REVIEW: Biff to the Future #1

I’ve seen the Back to the Future movies a number of times. If you think about it there are a lot of questions that come out of those movies. How many timelines are Doc and Marty creating in all their trips back and forth? If there is more than one Delorian in 1885, why couldn’t they use the parts from one to fix the other? Why would Marty’s parents hire his mother’s almost rapist to detail their cars? How did old Biff know how to use the Delorian?

However, Biff to the Future takes on another question. Bob Gale, who co-wrote the movie with Stephen Spielberg, and Derek Fridolfs decided to answer the question of how did 1955 Biff start using the Sport Almanac to become rich?

While it is usually interesting to see how a story’s villain becomes evil, the problem with this book is that Biff is already a mean, abusive jerk BEFORE Marty travels back in time. While it is fun to see that everybody, including Biff’s grandmother cheats him out of the money he is owed from the bets, I can’t really work up a lot of sympathy for him.

I’m not sure that I understand why Gale (Back to the Future, The Amazing Spider-Man) and Fridolfs (Gotham Academy, Adventure Time) think that this is the interesting story to tell. As I pointed out above there are many better mysteries for them to explore about the Back to the Future universe. Although they don’t show it in the first issue, maybe the next issue will show the first time Biff manages to tell the old “Make like a tree…” joke next issue.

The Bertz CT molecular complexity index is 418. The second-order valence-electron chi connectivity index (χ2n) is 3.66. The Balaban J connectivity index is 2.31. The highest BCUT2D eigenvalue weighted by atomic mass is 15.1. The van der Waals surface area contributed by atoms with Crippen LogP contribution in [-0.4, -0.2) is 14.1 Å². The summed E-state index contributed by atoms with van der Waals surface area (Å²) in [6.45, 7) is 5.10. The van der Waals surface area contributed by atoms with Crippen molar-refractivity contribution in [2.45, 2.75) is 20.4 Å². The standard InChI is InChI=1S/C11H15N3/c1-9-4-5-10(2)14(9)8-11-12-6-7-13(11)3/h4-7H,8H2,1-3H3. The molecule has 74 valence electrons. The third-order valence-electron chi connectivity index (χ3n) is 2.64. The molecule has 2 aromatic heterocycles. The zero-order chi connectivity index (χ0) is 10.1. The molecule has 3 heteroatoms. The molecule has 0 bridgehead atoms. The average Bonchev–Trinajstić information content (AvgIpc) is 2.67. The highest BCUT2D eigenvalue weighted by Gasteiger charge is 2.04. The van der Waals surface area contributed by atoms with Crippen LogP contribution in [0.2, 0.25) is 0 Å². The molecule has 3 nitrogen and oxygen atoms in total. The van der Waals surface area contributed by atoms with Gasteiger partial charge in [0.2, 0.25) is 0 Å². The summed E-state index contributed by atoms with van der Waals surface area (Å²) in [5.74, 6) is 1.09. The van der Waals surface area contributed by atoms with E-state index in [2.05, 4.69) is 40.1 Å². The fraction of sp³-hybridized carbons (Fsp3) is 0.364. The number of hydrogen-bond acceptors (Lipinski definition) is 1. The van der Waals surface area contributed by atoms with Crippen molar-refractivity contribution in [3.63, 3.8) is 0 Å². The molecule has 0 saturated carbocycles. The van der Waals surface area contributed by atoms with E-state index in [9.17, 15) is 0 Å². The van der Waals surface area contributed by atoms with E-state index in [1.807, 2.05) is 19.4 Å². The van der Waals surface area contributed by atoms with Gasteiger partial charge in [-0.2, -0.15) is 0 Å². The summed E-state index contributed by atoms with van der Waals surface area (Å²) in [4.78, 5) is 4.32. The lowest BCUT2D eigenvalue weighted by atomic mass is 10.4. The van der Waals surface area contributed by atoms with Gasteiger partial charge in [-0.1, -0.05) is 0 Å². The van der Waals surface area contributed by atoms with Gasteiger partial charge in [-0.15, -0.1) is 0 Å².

Gales intimate knowledge of the movie does pay off in the details of this book. It is clear that he has been thinking about this question and he does have some sympathy for Biff.

I like how Alan Robinson’s art gives both a nod to the movies as well as Silver Age comics. I’d swear he’s using Granny Goodness as the model for Biff’s Grandmother. He gets all the details right from the clothes, and the jalopies to the linoleum floors. His drawings just sing mid-50’s California.

This book is a fun read. It is funny and filled with double crosses. It is clear that everybody is looking out for themselves in this book. I just think I wanted to like the book more than I actually did.

Writers: Bob Gale and Derek Fridolf
Artist: Alan Robinson
Colors: Maria Santaolalla
Publisher: IDW

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